The Toronto mid-rise housing typology is known for architectural forms that often end up looking something like this:
The reason for this is the infamous “45-degree angular plane” that gets applied when new developments abut low-rise residential neighborhoods. It is a way to transition down and mitigate some of the impacts associated with this kind of infill development — usually the concerns are overlook, privacy, and shadowing.
These are, of course, legitimate concerns. But here’s the other side: Should we really be reducing the number of homes that we can build on our main streets by carving away area like this? Is overlook and shadowing more important than additional housing? Stepping buildings like this also makes constructing them more expensive and cumbersome. Are higher costs the goal?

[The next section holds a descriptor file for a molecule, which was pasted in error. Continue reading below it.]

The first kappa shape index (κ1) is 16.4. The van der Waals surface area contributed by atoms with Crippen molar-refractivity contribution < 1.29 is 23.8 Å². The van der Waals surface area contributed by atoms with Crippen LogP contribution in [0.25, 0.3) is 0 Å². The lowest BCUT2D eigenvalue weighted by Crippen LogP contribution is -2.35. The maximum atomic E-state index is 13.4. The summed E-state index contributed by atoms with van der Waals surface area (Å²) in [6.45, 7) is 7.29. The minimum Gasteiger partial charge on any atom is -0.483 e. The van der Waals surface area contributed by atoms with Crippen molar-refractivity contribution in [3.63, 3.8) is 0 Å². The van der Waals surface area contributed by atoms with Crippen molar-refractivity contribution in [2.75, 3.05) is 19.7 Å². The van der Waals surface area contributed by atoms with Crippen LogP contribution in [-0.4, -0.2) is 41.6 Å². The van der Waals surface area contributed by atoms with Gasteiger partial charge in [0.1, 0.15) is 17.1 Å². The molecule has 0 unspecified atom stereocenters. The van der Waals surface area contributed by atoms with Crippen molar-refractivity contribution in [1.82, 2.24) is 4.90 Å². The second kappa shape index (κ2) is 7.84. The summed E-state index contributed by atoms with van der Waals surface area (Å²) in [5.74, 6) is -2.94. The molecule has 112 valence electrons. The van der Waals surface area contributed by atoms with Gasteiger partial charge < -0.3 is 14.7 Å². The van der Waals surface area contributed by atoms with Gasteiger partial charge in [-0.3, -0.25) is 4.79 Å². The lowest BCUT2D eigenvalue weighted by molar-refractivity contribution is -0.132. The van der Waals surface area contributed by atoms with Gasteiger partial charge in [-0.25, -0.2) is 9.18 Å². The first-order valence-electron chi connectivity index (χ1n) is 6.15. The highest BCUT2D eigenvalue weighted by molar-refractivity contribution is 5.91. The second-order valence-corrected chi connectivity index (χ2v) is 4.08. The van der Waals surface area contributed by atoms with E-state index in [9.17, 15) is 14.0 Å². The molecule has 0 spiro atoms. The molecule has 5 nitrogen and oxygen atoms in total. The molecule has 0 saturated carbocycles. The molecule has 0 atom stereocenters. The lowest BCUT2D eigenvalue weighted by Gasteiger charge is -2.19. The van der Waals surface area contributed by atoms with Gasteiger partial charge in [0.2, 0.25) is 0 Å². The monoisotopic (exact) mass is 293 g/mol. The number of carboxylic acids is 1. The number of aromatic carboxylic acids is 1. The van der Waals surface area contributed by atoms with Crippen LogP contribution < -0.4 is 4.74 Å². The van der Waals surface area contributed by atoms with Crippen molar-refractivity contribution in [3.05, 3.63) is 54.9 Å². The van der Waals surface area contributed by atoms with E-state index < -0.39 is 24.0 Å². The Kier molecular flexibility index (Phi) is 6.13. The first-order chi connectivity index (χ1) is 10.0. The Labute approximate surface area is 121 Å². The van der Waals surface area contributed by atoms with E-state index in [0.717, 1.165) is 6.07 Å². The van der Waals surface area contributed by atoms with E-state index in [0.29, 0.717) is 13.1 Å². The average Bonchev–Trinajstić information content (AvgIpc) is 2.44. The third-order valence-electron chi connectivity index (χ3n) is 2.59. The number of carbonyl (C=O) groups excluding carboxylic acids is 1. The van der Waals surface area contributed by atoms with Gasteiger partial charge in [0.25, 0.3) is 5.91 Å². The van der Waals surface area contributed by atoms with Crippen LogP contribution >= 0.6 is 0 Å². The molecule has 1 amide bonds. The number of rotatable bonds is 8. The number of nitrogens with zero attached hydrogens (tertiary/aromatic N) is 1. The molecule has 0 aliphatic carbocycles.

It is for reasons like these that some people have been paying attention to the new Danforth Avenue Planning Study that went to Toronto City Council this week. Among other things, the study recommended the relaxation of the 45-degree angular plane standard along a portion of the Danforth.
This is certainly a step in the right direction. But in my humble opinion, it’s not nearly enough for an area that will ultimately sit at the intersection of two subway lines.